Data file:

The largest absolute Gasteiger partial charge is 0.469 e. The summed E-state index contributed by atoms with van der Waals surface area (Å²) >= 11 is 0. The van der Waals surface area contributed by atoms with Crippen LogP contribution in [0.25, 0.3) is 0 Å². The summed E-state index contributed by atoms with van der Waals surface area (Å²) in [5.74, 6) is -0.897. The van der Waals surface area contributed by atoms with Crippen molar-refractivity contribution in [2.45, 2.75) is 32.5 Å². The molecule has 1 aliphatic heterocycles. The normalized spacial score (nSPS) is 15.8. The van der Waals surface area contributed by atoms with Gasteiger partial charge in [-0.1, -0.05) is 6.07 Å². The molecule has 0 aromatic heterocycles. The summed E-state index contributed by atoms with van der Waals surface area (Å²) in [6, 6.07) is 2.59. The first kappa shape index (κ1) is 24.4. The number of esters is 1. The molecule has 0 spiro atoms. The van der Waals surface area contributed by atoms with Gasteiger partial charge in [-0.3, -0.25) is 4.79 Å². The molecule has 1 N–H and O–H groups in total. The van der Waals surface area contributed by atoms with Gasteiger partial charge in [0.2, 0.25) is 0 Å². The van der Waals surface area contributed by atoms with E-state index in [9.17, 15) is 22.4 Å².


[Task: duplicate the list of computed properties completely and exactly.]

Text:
The largest absolute Gasteiger partial charge is 0.469 e. The summed E-state index contributed by atoms with van der Waals surface area (Å²) >= 11 is 0. The van der Waals surface area contributed by atoms with Crippen LogP contribution in [0.25, 0.3) is 0 Å². The summed E-state index contributed by atoms with van der Waals surface area (Å²) in [5.74, 6) is -0.897. The van der Waals surface area contributed by atoms with Crippen molar-refractivity contribution in [2.45, 2.75) is 32.5 Å². The molecule has 1 aliphatic heterocycles. The normalized spacial score (nSPS) is 15.8. The van der Waals surface area contributed by atoms with Gasteiger partial charge in [-0.1, -0.05) is 6.07 Å². The molecule has 0 aromatic heterocycles. The summed E-state index contributed by atoms with van der Waals surface area (Å²) in [6, 6.07) is 2.59. The first kappa shape index (κ1) is 24.4. The number of esters is 1. The molecule has 0 spiro atoms. The van der Waals surface area contributed by atoms with Gasteiger partial charge in [-0.3, -0.25) is 4.79 Å². The molecule has 1 N–H and O–H groups in total. The van der Waals surface area contributed by atoms with Gasteiger partial charge in [0.2, 0.25) is 0 Å². The van der Waals surface area contributed by atoms with E-state index in [9.17, 15) is 22.4 Å².